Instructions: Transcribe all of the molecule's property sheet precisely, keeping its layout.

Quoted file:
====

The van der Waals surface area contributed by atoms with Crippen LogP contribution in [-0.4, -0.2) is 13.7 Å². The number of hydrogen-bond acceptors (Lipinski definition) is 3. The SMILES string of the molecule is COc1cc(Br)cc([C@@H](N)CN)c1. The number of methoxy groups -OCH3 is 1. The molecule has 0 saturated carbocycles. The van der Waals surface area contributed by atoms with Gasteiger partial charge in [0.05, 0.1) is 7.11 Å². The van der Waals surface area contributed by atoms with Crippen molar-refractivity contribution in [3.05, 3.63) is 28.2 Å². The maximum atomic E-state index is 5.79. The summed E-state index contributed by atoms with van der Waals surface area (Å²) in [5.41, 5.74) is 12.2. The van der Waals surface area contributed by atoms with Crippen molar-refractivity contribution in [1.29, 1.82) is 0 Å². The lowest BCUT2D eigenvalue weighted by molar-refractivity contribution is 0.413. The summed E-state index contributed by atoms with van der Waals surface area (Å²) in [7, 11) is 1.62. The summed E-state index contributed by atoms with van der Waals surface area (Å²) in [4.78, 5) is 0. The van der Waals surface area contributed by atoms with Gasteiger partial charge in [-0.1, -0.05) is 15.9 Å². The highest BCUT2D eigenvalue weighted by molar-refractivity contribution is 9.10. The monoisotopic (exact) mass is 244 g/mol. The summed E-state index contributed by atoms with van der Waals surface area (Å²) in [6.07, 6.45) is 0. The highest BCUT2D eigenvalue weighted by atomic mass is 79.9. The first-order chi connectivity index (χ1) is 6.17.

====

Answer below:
The van der Waals surface area contributed by atoms with Crippen LogP contribution in [-0.4, -0.2) is 13.7 Å². The number of hydrogen-bond acceptors (Lipinski definition) is 3. The SMILES string of the molecule is COc1cc(Br)cc([C@@H](N)CN)c1. The number of methoxy groups -OCH3 is 1. The molecule has 0 saturated carbocycles. The van der Waals surface area contributed by atoms with Gasteiger partial charge in [0.05, 0.1) is 7.11 Å². The van der Waals surface area contributed by atoms with Crippen molar-refractivity contribution in [3.05, 3.63) is 28.2 Å². The maximum atomic E-state index is 5.79. The summed E-state index contributed by atoms with van der Waals surface area (Å²) in [5.41, 5.74) is 12.2. The van der Waals surface area contributed by atoms with Crippen molar-refractivity contribution in [1.29, 1.82) is 0 Å². The lowest BCUT2D eigenvalue weighted by molar-refractivity contribution is 0.413. The summed E-state index contributed by atoms with van der Waals surface area (Å²) in [7, 11) is 1.62. The summed E-state index contributed by atoms with van der Waals surface area (Å²) in [4.78, 5) is 0. The van der Waals surface area contributed by atoms with Gasteiger partial charge in [-0.1, -0.05) is 15.9 Å². The highest BCUT2D eigenvalue weighted by molar-refractivity contribution is 9.10. The monoisotopic (exact) mass is 244 g/mol. The summed E-state index contributed by atoms with van der Waals surface area (Å²) in [6.07, 6.45) is 0. The highest BCUT2D eigenvalue weighted by atomic mass is 79.9. The first-order chi connectivity index (χ1) is 6.17.